Simon's 3D artwork expresses serenity and illustrates the visual representation of a peaceful state of mind.
Germany & Spain
Abstract Pool Space
His use of lighting, colour, and placement of elements facilitate a harmonious composition and elude to a tranquil aura. Recently, he has often incorporated water into his work.
Summer in Spain - 02
Sea Shack Living Room
You have a large body of work and it’s clear to see that it’s changed over the years. How do you interpret the different phases that your work has gone through from both a mental and visual perspective?
For me, it is still a long journey into the unknown. I am constantly trying to enhance my own style and visual language, communicate my ideas better, and improve as a designer. In the past, I changed my "style" every 1-2 years. Now it is the first time that I kept the same aesthetic, but still worked on a lot of different projects this year which I simply haven’t shared publicly. It is exciting to think about how the work of "future me" will look like.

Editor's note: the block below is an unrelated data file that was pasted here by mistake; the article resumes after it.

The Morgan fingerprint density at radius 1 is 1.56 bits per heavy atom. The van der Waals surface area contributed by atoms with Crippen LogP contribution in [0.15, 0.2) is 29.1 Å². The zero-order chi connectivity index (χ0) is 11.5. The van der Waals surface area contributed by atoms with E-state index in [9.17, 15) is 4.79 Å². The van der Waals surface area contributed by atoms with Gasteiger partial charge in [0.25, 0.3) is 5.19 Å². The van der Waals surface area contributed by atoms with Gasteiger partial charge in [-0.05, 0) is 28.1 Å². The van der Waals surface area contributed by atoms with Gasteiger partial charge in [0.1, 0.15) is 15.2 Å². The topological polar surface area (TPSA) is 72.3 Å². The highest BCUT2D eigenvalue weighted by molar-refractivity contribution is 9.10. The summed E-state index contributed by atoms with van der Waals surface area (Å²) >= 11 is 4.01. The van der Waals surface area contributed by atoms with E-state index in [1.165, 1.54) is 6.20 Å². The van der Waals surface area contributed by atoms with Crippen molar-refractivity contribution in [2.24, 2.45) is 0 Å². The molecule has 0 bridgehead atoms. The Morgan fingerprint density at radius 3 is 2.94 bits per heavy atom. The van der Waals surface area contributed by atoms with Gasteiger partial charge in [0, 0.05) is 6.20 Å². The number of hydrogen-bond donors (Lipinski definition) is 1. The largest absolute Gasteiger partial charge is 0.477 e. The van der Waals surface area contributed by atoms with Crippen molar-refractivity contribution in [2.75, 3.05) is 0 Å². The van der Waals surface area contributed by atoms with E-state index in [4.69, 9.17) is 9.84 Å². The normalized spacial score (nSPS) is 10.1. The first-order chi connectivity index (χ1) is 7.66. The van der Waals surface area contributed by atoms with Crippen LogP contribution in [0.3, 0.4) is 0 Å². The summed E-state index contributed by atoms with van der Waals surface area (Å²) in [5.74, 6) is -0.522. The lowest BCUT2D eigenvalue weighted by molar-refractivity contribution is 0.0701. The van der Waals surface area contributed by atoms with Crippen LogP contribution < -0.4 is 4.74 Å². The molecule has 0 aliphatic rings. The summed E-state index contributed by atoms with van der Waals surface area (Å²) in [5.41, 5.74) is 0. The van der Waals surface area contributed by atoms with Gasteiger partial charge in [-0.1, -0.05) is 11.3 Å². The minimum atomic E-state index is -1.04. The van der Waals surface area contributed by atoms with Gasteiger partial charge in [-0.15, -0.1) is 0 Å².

Would you consider yourself self-taught or did you study under a mentor or at an educational institution?
That’s a good question! I still would consider myself as self-taught as there is so much time I invested on my own in learning, creating, and improving my work, but I would not be where I am today without the experience and help from working at Six N. Five, the two internships at Frame.dk and Foreal, and the overall exchange within the 3D community!
In your more recent body of work (summer 2019 and onwards) your designs are well lit, geometrically balanced, and have a calming aura. In addition to a change in elements, there is also a change in the colours you used. What do these colours and colour palettes signify?